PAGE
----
[From Dag Forssell (930506 1210)]
Quoting myself from yesterday on "soft" science:
EMPIRICAL DESCRIPTIONS are descriptions of what is happening based
on observations. Explanations suggest underlying regularities;
things that usually happen "other things being equal." Testing and
validation is seldom rigorous. This leads to an intuitive or
statistical recognition of observed phenomena and empirical laws =
rules for practice. Most "common sense" understanding of our world
consists of empirical descriptions.
CHUCK TUCKER 930505
...As one can read on the net, very few people tolerate being told
that their ideas are wrong. I know that scientists are not
supposed shy away from having their ideas rejected with sound
reasoning and sound evidence but it appears that there are very
few scientists that are like that in the life sciences; perhaps
this is why other scientists don't consider us very scientific.
Very few indeed, but perhaps we can speculate about who and why. I
believe we agree on this net that we all control (defend) our
highest systems concepts, our sense of self. If a person lives by
experience and recognizes that experience is varied and less than
certain, then such a person lives in an uncertain world. Still, one
depends on one's own integrated sense of one's own experiences.
This sense can not be proven or disproven. But naturally, it is
defended. If you live with a science of this nature, (where 55%
correlation is impressive and publishable), it is author against
author, with no proof or disproof in sight. But it is the only
thing you know.
Quoting myself some more, this time on "hard" science:
GENERATIVE THEORETICAL MODELS follow from a different and more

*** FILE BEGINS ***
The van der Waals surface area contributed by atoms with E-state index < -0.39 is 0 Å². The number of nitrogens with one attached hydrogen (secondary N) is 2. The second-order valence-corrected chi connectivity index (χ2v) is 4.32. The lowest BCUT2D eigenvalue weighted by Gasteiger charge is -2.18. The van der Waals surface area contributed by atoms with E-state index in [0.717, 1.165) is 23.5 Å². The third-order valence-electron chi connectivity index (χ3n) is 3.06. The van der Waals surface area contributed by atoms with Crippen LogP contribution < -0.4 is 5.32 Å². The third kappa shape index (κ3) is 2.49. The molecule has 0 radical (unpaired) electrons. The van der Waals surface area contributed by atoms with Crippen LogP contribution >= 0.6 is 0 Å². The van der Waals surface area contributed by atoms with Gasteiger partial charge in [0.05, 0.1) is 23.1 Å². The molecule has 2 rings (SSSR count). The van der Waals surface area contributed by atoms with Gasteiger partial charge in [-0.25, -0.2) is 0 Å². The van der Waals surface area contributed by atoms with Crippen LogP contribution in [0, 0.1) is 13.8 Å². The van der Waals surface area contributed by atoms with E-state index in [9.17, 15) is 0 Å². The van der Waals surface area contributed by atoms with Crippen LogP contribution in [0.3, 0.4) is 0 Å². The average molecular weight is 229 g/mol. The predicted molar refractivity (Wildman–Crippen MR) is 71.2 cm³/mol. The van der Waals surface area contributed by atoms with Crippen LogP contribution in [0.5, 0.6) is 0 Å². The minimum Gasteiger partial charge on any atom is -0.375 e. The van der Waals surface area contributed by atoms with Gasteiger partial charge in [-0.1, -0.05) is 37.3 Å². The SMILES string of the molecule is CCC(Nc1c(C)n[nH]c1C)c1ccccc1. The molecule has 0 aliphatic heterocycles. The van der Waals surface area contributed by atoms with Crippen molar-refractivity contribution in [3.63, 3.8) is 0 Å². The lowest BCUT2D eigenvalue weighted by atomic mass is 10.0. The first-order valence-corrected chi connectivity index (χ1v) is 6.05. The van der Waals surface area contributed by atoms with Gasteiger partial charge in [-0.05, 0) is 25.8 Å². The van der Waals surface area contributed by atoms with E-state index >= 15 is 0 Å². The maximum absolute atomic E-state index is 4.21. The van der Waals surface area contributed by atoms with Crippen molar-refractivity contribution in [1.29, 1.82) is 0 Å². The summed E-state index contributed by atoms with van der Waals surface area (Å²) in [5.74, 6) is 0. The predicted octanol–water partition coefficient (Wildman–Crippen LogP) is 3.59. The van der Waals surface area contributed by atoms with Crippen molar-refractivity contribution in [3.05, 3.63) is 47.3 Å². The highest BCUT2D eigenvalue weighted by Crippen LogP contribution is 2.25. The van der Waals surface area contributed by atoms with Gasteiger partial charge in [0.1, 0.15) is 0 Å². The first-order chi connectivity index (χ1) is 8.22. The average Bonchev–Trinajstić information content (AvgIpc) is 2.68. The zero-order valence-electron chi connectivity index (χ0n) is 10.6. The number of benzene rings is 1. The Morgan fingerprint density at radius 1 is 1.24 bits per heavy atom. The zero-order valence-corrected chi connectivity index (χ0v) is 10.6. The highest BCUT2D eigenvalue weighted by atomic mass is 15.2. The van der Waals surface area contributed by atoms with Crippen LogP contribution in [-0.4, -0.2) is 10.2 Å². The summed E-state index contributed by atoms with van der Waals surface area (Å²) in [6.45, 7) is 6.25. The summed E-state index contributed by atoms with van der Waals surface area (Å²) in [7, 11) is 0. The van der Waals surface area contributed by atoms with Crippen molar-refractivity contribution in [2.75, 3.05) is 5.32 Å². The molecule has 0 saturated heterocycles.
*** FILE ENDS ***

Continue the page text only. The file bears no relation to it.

rigorous scientific method. They are based on logical modeling of
functional relationships at levels below the observed phenomena,
followed by testing with an expectation of 100% verification. They
offer explanations of why and how things happen.
Tom Bourbon (930506.0854)
And then there is the belief, like unto any I have ever seen in
any other branch of religion, that physiological data are real
data, but behavioral data are something else...
...Someone must recognize that these data are solid, that the
behavioral data and theories on which most of the popular methods
in physiological research rest are not solid, and that they can do
something to change the state of affairs...
As I read Tom, I see that physiological people identify with the
hard sciences, and lump all behavioral data with the soft,
unreliable sciences. Tom is pleading for someone to make the
distinction by METHOD and clearly see what is soft and what is
hard. There is some of each in behavior and physiology.
It occurs to me that chucks "very few" scientists have defined
their self differently. What matters is not individual experience
but individual understanding of generative theoretical models. The
model is what should be correct, not the person.
Now Chuck's comment:
...scientists are not supposed shy away from having their ideas
rejected with sound reasoning and sound evidence...
makes more sense. Sound reasoning becomes a tool and criticism the
process by which one verifies the validity of one's correct model.
It is still very painful for this hard scientist to have a model
fail, but then you have reorganization during sleepless nights and
a new, better model.